Twelve students from Heights Middle School participated in a Hoop Dancing Workshop with Dance Instructor Talavi Cook just before the break. It was a beautiful learning moment for our students, which included a warm discussion on the history of the traditional dance.
In Native cultures, the hoop dance is used as a method of storytelling where dancers use one to thirty hoops to tell a story through dance. The dancer interlocks the hoops on and around the body to represent animals and symbols by replicating wings or tails and forming shapes like globes.
Ms. Cook (top photo), a dancer from the tribes of Ohkay Owingeh Pueblo, Navajo, and Hopi, has been hoop dancing since the age of 12 and has participated in several dance performances in the past 14 years.
Our students heard more about Ms. Cook’s experience in competitions and the meaning of Hoop Dancing, while also learning a few of the steps.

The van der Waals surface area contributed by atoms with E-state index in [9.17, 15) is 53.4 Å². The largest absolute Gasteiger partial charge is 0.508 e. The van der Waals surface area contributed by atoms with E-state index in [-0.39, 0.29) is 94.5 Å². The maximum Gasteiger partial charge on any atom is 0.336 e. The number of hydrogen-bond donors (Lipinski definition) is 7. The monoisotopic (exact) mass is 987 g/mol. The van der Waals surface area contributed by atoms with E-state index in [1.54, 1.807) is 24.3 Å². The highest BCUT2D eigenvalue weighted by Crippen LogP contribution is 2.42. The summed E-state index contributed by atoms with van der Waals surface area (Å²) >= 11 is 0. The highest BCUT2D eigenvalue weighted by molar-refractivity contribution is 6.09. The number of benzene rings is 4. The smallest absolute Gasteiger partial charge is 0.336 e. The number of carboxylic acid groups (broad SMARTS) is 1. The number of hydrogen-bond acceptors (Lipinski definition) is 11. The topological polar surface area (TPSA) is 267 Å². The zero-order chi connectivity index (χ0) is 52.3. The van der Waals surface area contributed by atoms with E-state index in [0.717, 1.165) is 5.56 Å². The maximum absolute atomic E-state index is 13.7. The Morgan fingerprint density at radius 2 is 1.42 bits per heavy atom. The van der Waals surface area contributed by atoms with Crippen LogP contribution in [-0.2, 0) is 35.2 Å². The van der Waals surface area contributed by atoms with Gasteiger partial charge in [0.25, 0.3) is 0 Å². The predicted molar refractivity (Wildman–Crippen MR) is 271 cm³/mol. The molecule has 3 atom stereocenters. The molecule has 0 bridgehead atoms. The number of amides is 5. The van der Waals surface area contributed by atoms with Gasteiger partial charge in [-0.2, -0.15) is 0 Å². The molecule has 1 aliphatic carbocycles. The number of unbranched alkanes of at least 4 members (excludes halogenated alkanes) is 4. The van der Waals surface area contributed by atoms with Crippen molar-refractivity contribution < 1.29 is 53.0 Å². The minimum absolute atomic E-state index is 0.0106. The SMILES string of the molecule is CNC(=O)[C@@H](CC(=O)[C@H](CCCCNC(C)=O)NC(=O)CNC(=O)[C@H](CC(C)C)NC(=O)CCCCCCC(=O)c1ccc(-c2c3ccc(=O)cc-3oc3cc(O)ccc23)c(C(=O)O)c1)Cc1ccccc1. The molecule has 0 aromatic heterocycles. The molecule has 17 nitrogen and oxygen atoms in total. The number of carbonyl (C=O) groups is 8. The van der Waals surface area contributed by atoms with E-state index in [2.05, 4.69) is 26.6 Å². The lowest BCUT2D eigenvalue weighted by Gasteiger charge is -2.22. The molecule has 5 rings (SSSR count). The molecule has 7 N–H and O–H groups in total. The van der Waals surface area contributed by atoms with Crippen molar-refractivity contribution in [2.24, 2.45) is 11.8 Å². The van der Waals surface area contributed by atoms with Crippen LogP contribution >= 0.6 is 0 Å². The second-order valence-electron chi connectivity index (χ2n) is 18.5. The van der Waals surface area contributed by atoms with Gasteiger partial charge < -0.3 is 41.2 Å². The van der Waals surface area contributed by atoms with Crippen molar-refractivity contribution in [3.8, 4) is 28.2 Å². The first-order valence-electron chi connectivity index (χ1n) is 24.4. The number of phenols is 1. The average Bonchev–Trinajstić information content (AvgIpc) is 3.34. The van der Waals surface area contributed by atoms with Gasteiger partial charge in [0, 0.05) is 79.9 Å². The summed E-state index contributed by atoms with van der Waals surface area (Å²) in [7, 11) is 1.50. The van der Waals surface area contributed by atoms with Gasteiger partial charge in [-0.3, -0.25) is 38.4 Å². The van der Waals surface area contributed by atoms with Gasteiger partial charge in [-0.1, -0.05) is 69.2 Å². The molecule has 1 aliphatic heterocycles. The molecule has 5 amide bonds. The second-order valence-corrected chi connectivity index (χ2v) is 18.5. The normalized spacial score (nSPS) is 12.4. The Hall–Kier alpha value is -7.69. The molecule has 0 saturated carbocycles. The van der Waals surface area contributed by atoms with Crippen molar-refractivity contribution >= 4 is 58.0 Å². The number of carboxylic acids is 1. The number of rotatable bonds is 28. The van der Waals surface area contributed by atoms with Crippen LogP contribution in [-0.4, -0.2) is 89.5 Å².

The Hoop Dance is traditionally a healing ceremony. The hoop represents the never-ending circle of life. There is no clear origin for the Hoop Dance, but the most popular story is from the Anishinaabe culture about a young boy who was not interested in typical activities like running and hunting, instead preferring to be alone and observing animals in nature. Spending time with animals like eagles, inspired him to create a dance using hoops that emulated their movement.
Our thanks to Ms. Cook and the Native American Program for this great presentation. Our thanks also to Heights Middle School administration and librarian for facilitating this wonderful event. Thank you for celebrating rich Native cultures with us, FMS. Hágoónee'.
For more information about the Hoop Dance, you can visit: